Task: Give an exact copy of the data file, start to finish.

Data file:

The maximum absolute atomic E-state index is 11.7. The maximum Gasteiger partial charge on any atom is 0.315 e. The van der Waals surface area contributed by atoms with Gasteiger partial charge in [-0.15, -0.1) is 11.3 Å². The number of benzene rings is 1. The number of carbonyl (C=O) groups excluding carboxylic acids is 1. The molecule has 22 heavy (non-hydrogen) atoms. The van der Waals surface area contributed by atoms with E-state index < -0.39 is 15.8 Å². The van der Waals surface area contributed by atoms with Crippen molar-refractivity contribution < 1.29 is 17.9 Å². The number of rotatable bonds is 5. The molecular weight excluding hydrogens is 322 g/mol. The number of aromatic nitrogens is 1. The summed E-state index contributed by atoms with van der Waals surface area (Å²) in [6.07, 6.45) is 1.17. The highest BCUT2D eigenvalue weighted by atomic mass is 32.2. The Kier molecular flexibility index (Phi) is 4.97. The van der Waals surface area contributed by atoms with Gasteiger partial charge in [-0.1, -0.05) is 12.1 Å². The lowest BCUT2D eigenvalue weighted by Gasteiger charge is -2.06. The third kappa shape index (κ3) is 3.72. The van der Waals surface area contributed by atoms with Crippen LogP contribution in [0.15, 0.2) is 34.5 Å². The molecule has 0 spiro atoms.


The maximum absolute atomic E-state index is 11.7. The maximum Gasteiger partial charge on any atom is 0.315 e. The van der Waals surface area contributed by atoms with Gasteiger partial charge in [-0.15, -0.1) is 11.3 Å². The number of benzene rings is 1. The number of carbonyl (C=O) groups excluding carboxylic acids is 1. The molecule has 22 heavy (non-hydrogen) atoms. The van der Waals surface area contributed by atoms with E-state index < -0.39 is 15.8 Å². The van der Waals surface area contributed by atoms with Crippen molar-refractivity contribution < 1.29 is 17.9 Å². The number of rotatable bonds is 5. The molecular weight excluding hydrogens is 322 g/mol. The number of aromatic nitrogens is 1. The summed E-state index contributed by atoms with van der Waals surface area (Å²) in [6.07, 6.45) is 1.17. The highest BCUT2D eigenvalue weighted by atomic mass is 32.2. The Kier molecular flexibility index (Phi) is 4.97. The van der Waals surface area contributed by atoms with Gasteiger partial charge in [-0.1, -0.05) is 12.1 Å². The lowest BCUT2D eigenvalue weighted by Gasteiger charge is -2.06. The third kappa shape index (κ3) is 3.72. The van der Waals surface area contributed by atoms with Crippen LogP contribution in [0.15, 0.2) is 34.5 Å². The molecule has 0 spiro atoms.